In today’s hyper-polarized world, complex issues often get lumped into simple, black-and-white perspectives. It’s either good, or it’s bad, with nothing in-between.
So it is with the finishing protocols used for bison. In recent years, intense debate has emerged over livestock finishing methods. Most of that debate has centered on cattle, but it’s starting to spill over into the world of bison as well.
Unfortunately, the debate has devolved into two simple, stark descriptions. Many in the public today have the impression that livestock are either crammed into feedlots and stuffed with grain or are produced exclusively on wide-open pastures. The phrases “grain-fed” versus “grass-fed” have become shorthand for those viewpoints.
It’s not that simple.
Animals can be fed a grass-fed diet while in corrals or finishing facilities. Corn is a member of the grass family, so a grass-fed animal can graze in a field of green corn plants. The assumption that “grain-fed” includes a diet solely of corn is misleading because nearly all feed rations include a mixture of grains, including barley, oats, or wheat, along with alfalfa and other roughage.
The equation is more complicated with bison because we are still learning about this animal under our care.
For a start, the biology and undomesticated nature of bison make feeding and finishing bison more difficult than for most other ruminants. We also know that Mother Nature did a great job in perfecting this animal over thousands of years, so we need to be very careful in how we intervene.
When our business sprouted a few decades ago, producers largely applied cattle industry feeding practices to finish their animals. Through the years, we learned that bison are unique, and that—while there are some similarities to cattle—there are many important differences.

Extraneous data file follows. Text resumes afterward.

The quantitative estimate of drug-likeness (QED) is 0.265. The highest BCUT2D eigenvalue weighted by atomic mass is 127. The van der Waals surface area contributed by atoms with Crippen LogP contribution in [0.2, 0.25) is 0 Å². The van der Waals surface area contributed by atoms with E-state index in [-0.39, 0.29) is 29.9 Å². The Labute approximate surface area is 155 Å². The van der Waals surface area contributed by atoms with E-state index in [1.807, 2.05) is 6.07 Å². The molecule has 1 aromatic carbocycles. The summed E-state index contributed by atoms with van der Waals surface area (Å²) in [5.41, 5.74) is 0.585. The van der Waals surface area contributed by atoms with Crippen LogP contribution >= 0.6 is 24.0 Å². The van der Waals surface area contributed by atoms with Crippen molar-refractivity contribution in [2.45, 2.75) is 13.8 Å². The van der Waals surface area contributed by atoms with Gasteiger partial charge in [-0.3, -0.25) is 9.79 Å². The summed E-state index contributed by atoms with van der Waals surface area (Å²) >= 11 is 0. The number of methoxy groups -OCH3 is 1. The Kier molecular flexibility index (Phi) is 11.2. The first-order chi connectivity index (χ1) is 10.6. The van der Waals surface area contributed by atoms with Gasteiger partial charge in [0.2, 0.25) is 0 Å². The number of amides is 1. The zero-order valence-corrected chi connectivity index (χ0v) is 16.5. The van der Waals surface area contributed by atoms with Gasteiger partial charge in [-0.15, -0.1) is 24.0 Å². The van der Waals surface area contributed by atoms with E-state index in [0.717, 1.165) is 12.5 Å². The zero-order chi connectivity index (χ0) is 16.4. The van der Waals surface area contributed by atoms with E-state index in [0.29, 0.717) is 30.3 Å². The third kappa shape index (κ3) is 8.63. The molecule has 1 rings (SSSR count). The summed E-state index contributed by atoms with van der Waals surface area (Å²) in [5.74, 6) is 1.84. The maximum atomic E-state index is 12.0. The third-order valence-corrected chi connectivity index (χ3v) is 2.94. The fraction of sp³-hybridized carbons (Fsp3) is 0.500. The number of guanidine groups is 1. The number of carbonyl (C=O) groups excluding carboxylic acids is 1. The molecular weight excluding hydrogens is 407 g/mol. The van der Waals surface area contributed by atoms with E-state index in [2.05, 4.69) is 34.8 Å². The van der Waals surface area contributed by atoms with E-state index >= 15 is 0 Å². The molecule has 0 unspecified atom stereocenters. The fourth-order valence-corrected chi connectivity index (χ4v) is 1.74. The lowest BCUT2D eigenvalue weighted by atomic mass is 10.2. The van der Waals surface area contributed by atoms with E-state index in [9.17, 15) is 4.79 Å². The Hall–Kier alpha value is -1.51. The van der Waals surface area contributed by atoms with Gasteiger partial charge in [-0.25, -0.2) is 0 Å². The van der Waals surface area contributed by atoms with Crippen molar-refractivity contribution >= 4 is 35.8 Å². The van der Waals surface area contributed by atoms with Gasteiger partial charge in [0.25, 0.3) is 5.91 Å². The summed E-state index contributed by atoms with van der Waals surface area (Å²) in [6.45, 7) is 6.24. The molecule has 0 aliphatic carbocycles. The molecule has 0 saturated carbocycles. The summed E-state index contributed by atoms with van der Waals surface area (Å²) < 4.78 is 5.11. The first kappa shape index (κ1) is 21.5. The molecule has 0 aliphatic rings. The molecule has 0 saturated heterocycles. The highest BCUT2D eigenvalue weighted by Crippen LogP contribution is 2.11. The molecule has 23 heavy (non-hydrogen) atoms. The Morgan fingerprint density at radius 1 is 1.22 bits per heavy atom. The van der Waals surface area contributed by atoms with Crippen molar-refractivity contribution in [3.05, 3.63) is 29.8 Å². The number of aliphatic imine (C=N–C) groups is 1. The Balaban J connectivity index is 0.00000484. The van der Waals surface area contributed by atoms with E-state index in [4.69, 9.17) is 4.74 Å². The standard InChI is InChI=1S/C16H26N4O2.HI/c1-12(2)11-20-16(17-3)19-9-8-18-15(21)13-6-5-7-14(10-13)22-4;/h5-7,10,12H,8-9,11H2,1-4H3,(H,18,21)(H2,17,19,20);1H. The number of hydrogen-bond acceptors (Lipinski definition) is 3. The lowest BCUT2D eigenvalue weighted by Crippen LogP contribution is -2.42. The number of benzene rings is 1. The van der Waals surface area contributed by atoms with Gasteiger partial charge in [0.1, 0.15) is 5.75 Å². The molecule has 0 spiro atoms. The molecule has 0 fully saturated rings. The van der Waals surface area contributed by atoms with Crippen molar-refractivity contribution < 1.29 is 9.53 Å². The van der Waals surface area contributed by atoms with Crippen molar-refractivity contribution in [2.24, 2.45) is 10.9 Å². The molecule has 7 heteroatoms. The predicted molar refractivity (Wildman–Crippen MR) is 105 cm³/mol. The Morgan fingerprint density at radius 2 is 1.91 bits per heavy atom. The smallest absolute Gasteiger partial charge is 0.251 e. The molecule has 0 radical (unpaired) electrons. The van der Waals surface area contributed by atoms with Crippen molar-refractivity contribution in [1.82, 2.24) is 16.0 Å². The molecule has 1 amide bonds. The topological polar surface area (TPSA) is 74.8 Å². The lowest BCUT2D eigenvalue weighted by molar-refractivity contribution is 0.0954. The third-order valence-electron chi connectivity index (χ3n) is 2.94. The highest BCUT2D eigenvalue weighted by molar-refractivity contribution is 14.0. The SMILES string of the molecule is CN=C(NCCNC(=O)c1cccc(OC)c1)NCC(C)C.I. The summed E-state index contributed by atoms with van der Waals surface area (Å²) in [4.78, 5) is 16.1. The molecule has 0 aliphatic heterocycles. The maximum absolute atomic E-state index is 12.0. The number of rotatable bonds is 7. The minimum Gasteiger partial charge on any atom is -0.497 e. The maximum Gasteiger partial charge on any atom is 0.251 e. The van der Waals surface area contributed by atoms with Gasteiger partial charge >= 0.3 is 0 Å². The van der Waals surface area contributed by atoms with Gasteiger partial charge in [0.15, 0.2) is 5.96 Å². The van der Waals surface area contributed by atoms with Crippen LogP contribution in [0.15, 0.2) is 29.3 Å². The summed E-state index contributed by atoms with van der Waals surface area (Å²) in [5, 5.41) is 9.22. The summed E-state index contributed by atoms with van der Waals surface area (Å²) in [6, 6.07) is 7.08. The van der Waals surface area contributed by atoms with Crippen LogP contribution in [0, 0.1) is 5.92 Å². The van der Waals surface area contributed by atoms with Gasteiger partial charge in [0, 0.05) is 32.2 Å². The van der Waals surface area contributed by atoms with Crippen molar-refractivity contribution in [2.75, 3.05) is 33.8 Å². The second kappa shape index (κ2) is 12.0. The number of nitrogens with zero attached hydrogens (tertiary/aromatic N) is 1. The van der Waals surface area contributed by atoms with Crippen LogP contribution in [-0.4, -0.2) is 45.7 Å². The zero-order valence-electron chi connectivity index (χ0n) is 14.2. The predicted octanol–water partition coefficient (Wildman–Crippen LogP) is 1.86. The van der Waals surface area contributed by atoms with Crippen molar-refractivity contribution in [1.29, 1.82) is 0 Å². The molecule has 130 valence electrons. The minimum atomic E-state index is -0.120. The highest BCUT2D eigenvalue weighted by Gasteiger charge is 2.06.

Today, finishing practices utilized by bison producers are as varied as the producers who utilize them. Decisions on finishing protocols are driven by a myriad of factors, including animal health, biological rhythms, consumer expectations, available land mass, species of available grasses and forage, climate, and more. Many ranchers throughout our industry are experimenting with new practices, and then sharing their knowledge with fellow bison producers.
The National Bison Association released a report this week entitled “Different Methods, Many Reasons”. That white paper delves into the complexity of this issue, and attempts to answer the questions that journalists, policymakers and others are asking regarding why ranchers finish bison under differing methods. It’s available for download at: https://bisoncentral.com/wp-content/uploads/2018/06/DifferentMethodsManyReasons_5_2018.pdf
Nearly a century ago, the famed journalist H.L. Menken wrote, “For every complex problem there is an answer that is clear, simple, and wrong.”
The world has gotten much more complex in the years since Menken penned those words. Yet, the desire for clear, simple (and wrong) answers perseveres.
Building healthy herds, maintaining vibrant pastures, and producing a delicious, nutritious product is a complex process. Responsible bison ranchers know there is no clear, simple answer. The best answer will always be a work in progress.
That work continues.